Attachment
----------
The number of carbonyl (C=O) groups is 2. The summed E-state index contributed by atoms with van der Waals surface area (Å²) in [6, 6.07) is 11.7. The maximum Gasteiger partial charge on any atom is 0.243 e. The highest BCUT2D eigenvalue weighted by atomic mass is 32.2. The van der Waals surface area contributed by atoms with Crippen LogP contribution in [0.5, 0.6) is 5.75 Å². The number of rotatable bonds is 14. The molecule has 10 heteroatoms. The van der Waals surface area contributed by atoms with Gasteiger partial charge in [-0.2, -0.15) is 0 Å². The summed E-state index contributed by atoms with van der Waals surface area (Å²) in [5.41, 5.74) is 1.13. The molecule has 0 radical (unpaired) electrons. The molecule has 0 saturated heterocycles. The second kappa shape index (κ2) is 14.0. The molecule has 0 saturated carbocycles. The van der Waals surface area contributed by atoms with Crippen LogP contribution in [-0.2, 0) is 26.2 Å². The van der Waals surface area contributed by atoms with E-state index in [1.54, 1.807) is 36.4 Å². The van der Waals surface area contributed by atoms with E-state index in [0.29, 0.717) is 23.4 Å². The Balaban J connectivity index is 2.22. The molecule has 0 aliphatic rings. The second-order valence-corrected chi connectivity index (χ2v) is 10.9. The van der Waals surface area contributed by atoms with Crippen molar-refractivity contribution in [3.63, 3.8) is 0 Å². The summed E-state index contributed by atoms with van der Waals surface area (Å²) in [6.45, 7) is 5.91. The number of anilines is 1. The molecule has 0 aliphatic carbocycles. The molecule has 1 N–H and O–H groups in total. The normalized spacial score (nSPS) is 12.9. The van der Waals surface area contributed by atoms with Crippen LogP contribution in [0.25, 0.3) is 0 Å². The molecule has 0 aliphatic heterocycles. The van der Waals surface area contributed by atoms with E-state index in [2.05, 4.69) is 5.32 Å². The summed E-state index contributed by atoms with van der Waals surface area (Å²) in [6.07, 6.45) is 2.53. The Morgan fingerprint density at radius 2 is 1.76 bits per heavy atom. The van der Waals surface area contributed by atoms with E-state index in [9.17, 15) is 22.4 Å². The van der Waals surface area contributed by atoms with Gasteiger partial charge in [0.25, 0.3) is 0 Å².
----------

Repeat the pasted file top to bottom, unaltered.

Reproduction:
The number of carbonyl (C=O) groups is 2. The summed E-state index contributed by atoms with van der Waals surface area (Å²) in [6, 6.07) is 11.7. The maximum Gasteiger partial charge on any atom is 0.243 e. The highest BCUT2D eigenvalue weighted by atomic mass is 32.2. The van der Waals surface area contributed by atoms with Crippen LogP contribution in [0.5, 0.6) is 5.75 Å². The number of rotatable bonds is 14. The molecule has 10 heteroatoms. The van der Waals surface area contributed by atoms with Gasteiger partial charge in [-0.2, -0.15) is 0 Å². The summed E-state index contributed by atoms with van der Waals surface area (Å²) in [5.41, 5.74) is 1.13. The molecule has 0 radical (unpaired) electrons. The molecule has 0 saturated heterocycles. The second kappa shape index (κ2) is 14.0. The molecule has 0 saturated carbocycles. The van der Waals surface area contributed by atoms with Crippen LogP contribution in [-0.2, 0) is 26.2 Å². The van der Waals surface area contributed by atoms with E-state index in [1.54, 1.807) is 36.4 Å². The van der Waals surface area contributed by atoms with E-state index in [0.29, 0.717) is 23.4 Å². The Balaban J connectivity index is 2.22. The molecule has 0 aliphatic rings. The second-order valence-corrected chi connectivity index (χ2v) is 10.9. The van der Waals surface area contributed by atoms with Crippen molar-refractivity contribution in [3.63, 3.8) is 0 Å². The summed E-state index contributed by atoms with van der Waals surface area (Å²) in [6.45, 7) is 5.91. The number of anilines is 1. The molecule has 0 aliphatic carbocycles. The molecule has 1 N–H and O–H groups in total. The normalized spacial score (nSPS) is 12.9. The van der Waals surface area contributed by atoms with Crippen LogP contribution in [0.25, 0.3) is 0 Å². The molecule has 0 aliphatic heterocycles. The van der Waals surface area contributed by atoms with E-state index in [2.05, 4.69) is 5.32 Å². The summed E-state index contributed by atoms with van der Waals surface area (Å²) in [6.07, 6.45) is 2.53. The Morgan fingerprint density at radius 2 is 1.76 bits per heavy atom. The van der Waals surface area contributed by atoms with E-state index in [9.17, 15) is 22.4 Å². The van der Waals surface area contributed by atoms with Gasteiger partial charge in [0.25, 0.3) is 0 Å².